Why might the Green Mediterranean diet be beneficial for brain health? In preclinical studies, plant-based polyphenols exert antioxidant and anti-inflammatory effects, increase the numbers of neurons in the hippocampus, and decrease the levels of toxic proteins associated with Alzheimer’s disease [7; 8; 9].

There is now ample evidence that the Mediterranean diet is beneficial for brain health. For a brain-healthy diet, incorporate more vegetables, fruits, whole grains, legumes, and nuts, while limiting processed or red meat. To emulate the Green Mediterranean diet, Mankai may be difficult to find, particularly in the same form used in clinical trials. But it is not hard to increase your dietary intake of polyphenols—for example, add green tea, coffee, walnuts, or cocoa.

  1. Ballarini T, Melo van Lent D, Brunner J et al. (2021) Mediterranean Diet, Alzheimer Disease Biomarkers and Brain Atrophy in Old Age. Neurology.
  2. Martinez-Lapiscina EH, Clavero P, Toledo E et al. (2013) Virgin olive oil supplementation and long-term cognition: the PREDIMED-NAVARRA randomized, trial. The journal of nutrition, health & aging  17, 544-552.
  3. McEvoy CT, Hoang T, Sidney S et al. (2019) Dietary patterns during adulthood and cognitive performance in midlife: The CARDIA study. Neurology  92, e1589-e1599.
  4. Kaplan A, Zelicha H, Meir AY et al. (2022) The effect of a high-polyphenol Mediterranean diet (GREEN-MED) combined with physical activity on age-related brain atrophy: the DIRECT PLUS randomized controlled trial. The American journal of clinical nutrition.
  5. Daduang J, Vichitphan S, Daduang S et al. (2011) High phenolics and antioxidants of some tropical vegetables related to antibacterial and anticancer activities. Afr J Pharm Pharmacol  5, 608-615.
  6. Schmidt MF, Storrs JM, Freeman KB et al. (2018) A comparison of manual tracing and FreeSurfer for estimating hippocampal volume over the adult lifespan. Human brain mapping  39, 2500-2513.
  7. Dias GP, Cavegn N, Nix A et al. (2012) The role of dietary polyphenols on adult hippocampal neurogenesis: molecular mechanisms and behavioural effects on depression and anxiety. Oxidative medicine and cellular longevity  2012, 541971.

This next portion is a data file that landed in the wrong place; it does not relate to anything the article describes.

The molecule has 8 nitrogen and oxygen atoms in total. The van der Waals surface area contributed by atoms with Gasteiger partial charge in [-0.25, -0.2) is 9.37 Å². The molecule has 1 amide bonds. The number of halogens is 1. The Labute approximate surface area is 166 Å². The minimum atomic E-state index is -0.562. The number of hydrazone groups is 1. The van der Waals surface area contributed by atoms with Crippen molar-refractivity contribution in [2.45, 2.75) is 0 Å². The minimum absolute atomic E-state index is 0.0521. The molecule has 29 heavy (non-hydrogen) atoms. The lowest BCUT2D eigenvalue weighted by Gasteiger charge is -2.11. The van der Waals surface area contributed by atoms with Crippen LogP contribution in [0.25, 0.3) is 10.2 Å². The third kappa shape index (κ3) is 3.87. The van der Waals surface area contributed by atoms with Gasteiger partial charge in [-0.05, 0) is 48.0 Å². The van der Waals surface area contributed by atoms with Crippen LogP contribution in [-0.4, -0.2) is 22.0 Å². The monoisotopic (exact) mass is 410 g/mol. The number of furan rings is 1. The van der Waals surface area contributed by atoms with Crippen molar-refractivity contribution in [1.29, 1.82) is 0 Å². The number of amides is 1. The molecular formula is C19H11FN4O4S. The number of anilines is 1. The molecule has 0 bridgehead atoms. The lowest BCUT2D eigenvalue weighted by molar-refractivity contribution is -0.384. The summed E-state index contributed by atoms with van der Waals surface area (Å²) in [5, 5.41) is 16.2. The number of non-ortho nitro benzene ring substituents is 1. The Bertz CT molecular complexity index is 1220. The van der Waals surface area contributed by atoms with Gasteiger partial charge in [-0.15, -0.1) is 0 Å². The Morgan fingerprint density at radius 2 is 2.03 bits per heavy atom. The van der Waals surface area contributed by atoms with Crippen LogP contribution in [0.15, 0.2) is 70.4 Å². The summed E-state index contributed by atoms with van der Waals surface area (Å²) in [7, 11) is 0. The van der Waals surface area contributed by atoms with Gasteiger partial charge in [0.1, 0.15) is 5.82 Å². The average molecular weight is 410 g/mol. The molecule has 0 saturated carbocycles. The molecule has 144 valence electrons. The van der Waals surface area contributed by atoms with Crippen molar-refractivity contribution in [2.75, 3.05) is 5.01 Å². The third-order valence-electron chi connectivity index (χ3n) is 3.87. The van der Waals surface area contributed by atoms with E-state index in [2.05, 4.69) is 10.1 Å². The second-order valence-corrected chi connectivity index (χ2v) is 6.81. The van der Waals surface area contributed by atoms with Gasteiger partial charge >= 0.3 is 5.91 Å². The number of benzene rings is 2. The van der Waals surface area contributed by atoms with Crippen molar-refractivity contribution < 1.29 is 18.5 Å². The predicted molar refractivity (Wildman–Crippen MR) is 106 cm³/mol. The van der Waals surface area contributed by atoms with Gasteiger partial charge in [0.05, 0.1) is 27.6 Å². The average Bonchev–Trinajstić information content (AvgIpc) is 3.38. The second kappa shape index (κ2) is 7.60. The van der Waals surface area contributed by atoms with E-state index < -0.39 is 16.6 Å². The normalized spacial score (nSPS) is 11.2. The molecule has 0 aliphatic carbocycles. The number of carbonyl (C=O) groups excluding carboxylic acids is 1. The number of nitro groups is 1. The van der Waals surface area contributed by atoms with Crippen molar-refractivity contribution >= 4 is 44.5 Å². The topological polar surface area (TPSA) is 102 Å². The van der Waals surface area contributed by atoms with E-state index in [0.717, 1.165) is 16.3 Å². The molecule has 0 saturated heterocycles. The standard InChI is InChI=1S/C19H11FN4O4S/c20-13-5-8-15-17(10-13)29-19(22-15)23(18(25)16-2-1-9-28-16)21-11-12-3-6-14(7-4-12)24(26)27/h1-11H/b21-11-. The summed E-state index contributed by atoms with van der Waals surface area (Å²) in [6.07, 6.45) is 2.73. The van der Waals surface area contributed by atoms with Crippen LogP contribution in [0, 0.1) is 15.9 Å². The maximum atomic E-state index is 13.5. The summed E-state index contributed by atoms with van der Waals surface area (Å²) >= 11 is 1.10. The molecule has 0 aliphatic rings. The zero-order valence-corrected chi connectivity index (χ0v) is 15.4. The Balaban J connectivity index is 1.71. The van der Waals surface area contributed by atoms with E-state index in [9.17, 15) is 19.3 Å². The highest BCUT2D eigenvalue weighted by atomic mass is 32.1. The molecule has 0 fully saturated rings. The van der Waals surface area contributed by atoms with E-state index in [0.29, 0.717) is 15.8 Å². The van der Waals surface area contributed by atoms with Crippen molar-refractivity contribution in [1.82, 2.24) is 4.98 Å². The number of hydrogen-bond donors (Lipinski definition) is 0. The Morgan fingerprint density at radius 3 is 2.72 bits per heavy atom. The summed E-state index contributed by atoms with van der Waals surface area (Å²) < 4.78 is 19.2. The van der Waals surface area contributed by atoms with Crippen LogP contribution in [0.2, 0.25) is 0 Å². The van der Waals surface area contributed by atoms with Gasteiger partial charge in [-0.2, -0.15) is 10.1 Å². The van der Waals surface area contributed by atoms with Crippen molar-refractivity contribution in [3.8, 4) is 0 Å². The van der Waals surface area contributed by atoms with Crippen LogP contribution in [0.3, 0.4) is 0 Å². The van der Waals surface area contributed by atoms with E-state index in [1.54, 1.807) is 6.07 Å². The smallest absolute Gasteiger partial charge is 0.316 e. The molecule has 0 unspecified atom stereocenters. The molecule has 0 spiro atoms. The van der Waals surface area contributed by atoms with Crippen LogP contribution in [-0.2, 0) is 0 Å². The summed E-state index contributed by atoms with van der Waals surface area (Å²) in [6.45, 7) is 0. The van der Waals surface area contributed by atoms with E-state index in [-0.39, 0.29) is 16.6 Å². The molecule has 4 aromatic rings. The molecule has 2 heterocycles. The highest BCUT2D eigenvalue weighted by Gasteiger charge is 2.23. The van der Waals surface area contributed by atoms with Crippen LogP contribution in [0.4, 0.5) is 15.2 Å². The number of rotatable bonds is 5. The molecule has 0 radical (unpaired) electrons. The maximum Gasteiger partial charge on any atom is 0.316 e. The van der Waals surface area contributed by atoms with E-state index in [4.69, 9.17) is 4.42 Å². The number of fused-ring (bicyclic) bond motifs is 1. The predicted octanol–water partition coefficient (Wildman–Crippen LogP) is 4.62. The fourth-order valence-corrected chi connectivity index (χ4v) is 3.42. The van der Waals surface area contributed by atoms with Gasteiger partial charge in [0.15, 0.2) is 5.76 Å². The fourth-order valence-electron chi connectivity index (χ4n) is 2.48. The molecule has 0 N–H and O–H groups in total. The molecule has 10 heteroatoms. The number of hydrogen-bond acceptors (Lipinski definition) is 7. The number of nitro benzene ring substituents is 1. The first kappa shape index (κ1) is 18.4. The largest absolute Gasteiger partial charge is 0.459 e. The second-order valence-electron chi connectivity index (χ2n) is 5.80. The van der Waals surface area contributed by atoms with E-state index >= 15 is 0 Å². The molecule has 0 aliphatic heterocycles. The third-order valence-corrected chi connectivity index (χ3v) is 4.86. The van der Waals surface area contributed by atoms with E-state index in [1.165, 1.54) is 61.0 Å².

8. Fernandes L, Cardim-Pires TR, Foguel D et al. (2021) Green Tea Polyphenol Epigallocatechin-Gallate in Amyloid Aggregation and Neurodegenerative Diseases. Frontiers in neuroscience  15, 718188.
  9. Mandel SA, Avramovich-Tirosh Y, Reznichenko L et al. (2005) Multifunctional activities of green tea catechins in neuroprotection. Modulation of cell survival genes, iron-dependent oxidative stress and PKC signaling pathway. Neuro-Signals  14, 46-60.

Yuko Hara, PhD, is Director of Aging and Alzheimer's Prevention at the Alzheimer's Drug Discovery Foundation. Dr. Hara was previously an Assistant Professor in Neuroscience at the Icahn School of Medicine at Mount Sinai, where she remains an adjunct faculty member. Her research focused on brain aging, specifically how estrogens and reproductive aging influence the aging brain's synapses and mitochondria. She earned a doctorate in neurology and neuroscience at Weill Graduate School of Medical Sciences of Cornell University and a bachelor's degree in biology from Cornell University, with additional study at Keio University in Japan. Dr. Hara has authored numerous peer-reviewed publications, including articles in PNAS and Journal of Neuroscience.